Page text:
One morning in May of 70, Titus and his good friend Nicanor were at the walls of the city of Jerusalem with Josephus, the Roman interpreter, as he was trying to persuade the Jews to surrender and to save themselves and their city from destruction by the Romans. They rode too close to Jerusalem’s wall and an arrow struck Nicanor in his left shoulder. Titus, seeing that the Jews would not even allow those who had come in peace to speak to them, became furious and began the siege of Jerusalem in earnest.
He had his soldiers burn all the suburbs surrounding Jerusalem. He cut down all the trees to build embankments. As his soldiers constructed the large ramps up to the walls for the battering rams to enter, the Jews continuously pummeled them with arrows and jumped out and made sorties against them. As a show of strength in contrast to the Jews’ arrows, the Romans retaliated with the Big Bertha of catapults called the Wild Ass (Onanger) because of the powerful kick generated by the recoil as the machine released stones. The Onanger catapulted 75 lb. stones over 1,300 feet:
“The stones that were cast were of the weight of a talent (c. 71lbs.) and were carried two furlongs (1,320 feet) and farther. The blow they gave was no way to be sustained, not only by those that stood first in the way, but by those that were beyond them for a great space. As for the Jews, they at first watched the coming of the stone, for it was of a white color and could therefore not only be perceived by the great noise it made, but could be seen also before it came by its brightness. Accordingly when the watchmen that sat upon the towers gave them notice when the engine was let go and the stone came from it, they cried out aloud in their own country language (Aramaic), ‘The son cometh.’” Josephus, Wars 5.6.3
“This battering ram is a vast beam of wood like the mast of a ship; its forepart is armed with a thick piece of iron at the head of it which is so carved as to be like the head of a ram, whence its name is taken. This ram is slung in the air by ropes passing over its middle, and is hung like the balance in a pair of scales from another beam and braced by strong beams that pass on both sides of it in the nature of a cross. When this ram is pulled backward by a great number of men with united force and then thrust forward by the same men, with a mighty noise it batters the walls with that iron part which is prominent; nor is there any tower so strong or walls so broad that can resist any more than its first batteries.” Joseph’s, Wars 3.7.19
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The Romans had all the conventional mechanics for war: trying to intimidate with a show of their army and resources, battering rams, powerful catapults, ramps and siege towers. But they had not innovated any new military tactics or hardware.
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When Titus dressed up his armies and paraded them around Jerusalem to intimidate (Wars 5.9.1), Sennacherib’s Assyrian army had employed the same strategy against Jerusalem, unsuccessfully, in c. 700 BC (2 Kings 18:19-19:35). Over a hundred years later the Babylonian king Nebuchadnezzar besieged and destroyed Jerusalem and the first Temple in 586 BC:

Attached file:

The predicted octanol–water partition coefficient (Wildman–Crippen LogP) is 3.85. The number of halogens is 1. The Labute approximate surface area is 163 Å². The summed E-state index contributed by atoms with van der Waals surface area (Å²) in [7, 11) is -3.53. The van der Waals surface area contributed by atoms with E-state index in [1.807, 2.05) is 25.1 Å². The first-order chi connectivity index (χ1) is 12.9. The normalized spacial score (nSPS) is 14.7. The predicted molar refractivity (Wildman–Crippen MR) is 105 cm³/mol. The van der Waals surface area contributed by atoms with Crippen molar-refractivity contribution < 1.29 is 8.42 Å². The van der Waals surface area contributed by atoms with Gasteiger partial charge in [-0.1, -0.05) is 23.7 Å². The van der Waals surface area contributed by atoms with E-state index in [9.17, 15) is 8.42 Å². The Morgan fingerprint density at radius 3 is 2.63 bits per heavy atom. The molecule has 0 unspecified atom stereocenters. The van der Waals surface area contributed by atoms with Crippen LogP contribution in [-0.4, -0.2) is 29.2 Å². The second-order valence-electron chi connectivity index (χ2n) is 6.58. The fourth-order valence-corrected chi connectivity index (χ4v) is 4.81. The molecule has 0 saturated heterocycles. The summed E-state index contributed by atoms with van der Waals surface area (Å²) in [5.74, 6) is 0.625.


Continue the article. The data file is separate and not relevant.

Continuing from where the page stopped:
“(Nebuchadnezzar) encamped outside the city and built siege works against it….the famine in the city had become so severe that there was no food for the people to eat. The city wall was broken through….He set fire to the temple of the Lord, the royal palace and all the houses of Jerusalem….broke up the bronze Sea…and carried the bronze to Babylon….and (everything) made of gold or silver….took prisoners….So Judah went into captivity, away from their land.” 2 Kings 25:1-21
The Romans replicated those tactics 650 years later. The Romans were doing nothing new. Even battering rams, a great invention in warfare, had been around and can be seen on ancient reliefs from the late Bronze Age. The battering ram in this wall relief (left) is from the conquest of Lachish by the Assyrian King Sennacherib in the 700’s BC.
The earthen ramps the Romans constructed around Jerusalem had been used for hundreds of years. Remnants of the siege mound constructed by Sennacherib in the 8th century BC during the siege of Lachish (in Israel) are still visible as is the siege mound used by the Romans in the taking of Masada in 73-74.
The fabled Roman military’s tight phalanx formations had first appeared on the world scene in c. 1200 BC at the beginning of the Iron Age. It was the evolution of these compact military ranks disciplined enough to withstand the massed chariot charges, so effective in scattering troops and causing mayhem, that eventually led to the end of armies of chariots. The chariot became a vehicle for kings and generals.
The earliest known depiction of a phalanx-like formation occurs in a Sumerian stele from the 25th century BC. Here the troops seem to have been equipped with spears, helmets, and large shields covering the whole body. Ancient Egyptian infantry were known to have employed similar formations.
The first usage of the term phalanx comes from Homer’s “(φαλαγξ)”, used to describe hoplites fighting in an organized battle line. Homer used the term to differentiate the formation-based combat from the individual duels so often found in his poems.
The Roman army that conquered its known world did not have any new military inventions. They conquered through determination and fortitude and—because they were Romans and that’s what good Romans did.
As Julius Caesar (c.100-44 BC), the Roman General, said so simply about his conquests: “Veni. Vidi. Vici” (“I came. I saw. I conquered.”) Suetonius, Lives of the Twelve Caesars: Julius—Article by Sandra Sweeny Silver